OPERATION MINCEMEAT (2022) – World War II Period Piece Tells Fascinating Story of Deception

OPERATION MINCEMEAT (2022) may sound like a horror movie about cannibals, but it’s not.

It’s a World War II period piece based on the true story of a top-secret espionage plot by British Intelligence which aimed at duping Hitler and the Nazis into believing the Allies were going to invade Greece rather than their intended target of Sicily.

Now available on Netflix, OPERATION MINCEMEAT tells the story of two intelligence officers, Ewen Montagu (Colin Firth) and Charles Cholmondeley (Matthew Macfadyen) who face the arduous task of having to create a false narrative to make the Nazis believe something that they have no business believing, because conventional wisdom has it that the most strategic spot for the Allies to attack next is Sicily. They come up with the idea of having a corpse wash up on the shore of Spain where they believe the contents of the false plan which will be in the corpse’s possession will make its way to the Nazi leaders there who in turn will forward the information to Hitler.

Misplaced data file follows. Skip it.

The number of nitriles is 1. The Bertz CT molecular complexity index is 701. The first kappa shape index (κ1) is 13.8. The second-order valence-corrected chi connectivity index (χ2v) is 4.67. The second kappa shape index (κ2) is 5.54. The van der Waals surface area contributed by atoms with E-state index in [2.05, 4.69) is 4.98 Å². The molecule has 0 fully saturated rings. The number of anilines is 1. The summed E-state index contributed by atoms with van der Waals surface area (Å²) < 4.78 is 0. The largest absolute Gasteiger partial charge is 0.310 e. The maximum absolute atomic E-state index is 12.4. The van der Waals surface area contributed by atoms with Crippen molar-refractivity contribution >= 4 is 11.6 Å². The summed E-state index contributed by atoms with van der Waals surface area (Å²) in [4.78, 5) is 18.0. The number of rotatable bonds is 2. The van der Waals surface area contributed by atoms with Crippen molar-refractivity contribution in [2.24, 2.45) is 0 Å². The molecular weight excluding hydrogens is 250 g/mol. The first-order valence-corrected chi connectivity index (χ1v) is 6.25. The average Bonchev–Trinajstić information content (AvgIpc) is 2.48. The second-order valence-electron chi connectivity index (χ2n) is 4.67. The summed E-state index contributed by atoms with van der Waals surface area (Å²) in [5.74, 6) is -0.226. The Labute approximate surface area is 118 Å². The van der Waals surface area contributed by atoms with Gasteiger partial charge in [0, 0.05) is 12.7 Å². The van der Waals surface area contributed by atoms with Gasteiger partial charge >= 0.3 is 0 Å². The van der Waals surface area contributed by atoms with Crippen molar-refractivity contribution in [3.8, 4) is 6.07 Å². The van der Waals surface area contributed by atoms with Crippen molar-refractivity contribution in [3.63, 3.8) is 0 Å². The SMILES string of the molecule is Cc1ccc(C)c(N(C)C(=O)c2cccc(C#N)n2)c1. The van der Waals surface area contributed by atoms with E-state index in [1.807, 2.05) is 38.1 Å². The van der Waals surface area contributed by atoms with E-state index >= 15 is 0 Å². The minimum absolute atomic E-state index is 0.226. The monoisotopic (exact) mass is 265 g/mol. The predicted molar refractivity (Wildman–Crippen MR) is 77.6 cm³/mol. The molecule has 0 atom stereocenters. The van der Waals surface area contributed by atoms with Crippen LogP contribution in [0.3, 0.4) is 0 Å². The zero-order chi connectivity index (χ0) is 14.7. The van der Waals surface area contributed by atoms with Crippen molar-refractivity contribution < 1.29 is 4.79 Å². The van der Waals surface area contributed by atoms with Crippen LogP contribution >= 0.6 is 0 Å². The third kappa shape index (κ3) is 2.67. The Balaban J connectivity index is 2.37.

Their superior officer Admiral John Godfrey (Jason Isaacs) thinks the plan is absolutely ridiculous and obvious, and that the Nazis would never fall for it, but Churchill (Simon Russell Beale) believes it is so obvious that the Nazis wouldn’t think the British would try something so blatantly foolish, and hence would then suspect the information as being real, and so he greenlights the project.

Ewen and Charles face complications from the get-go. For starters, their search for a suitable corpse proves nearly impossible, to which Ewen quips that he can’t believe they are in the middle of a war and they can’t find corpse for their needs anywhere in the country! Their attempts to photograph the corpse prove fruitless, as no matter how hard they try, they can’t make him look alive, and so they decide to then search for a live person who resembles the dead man and take pictures of him instead.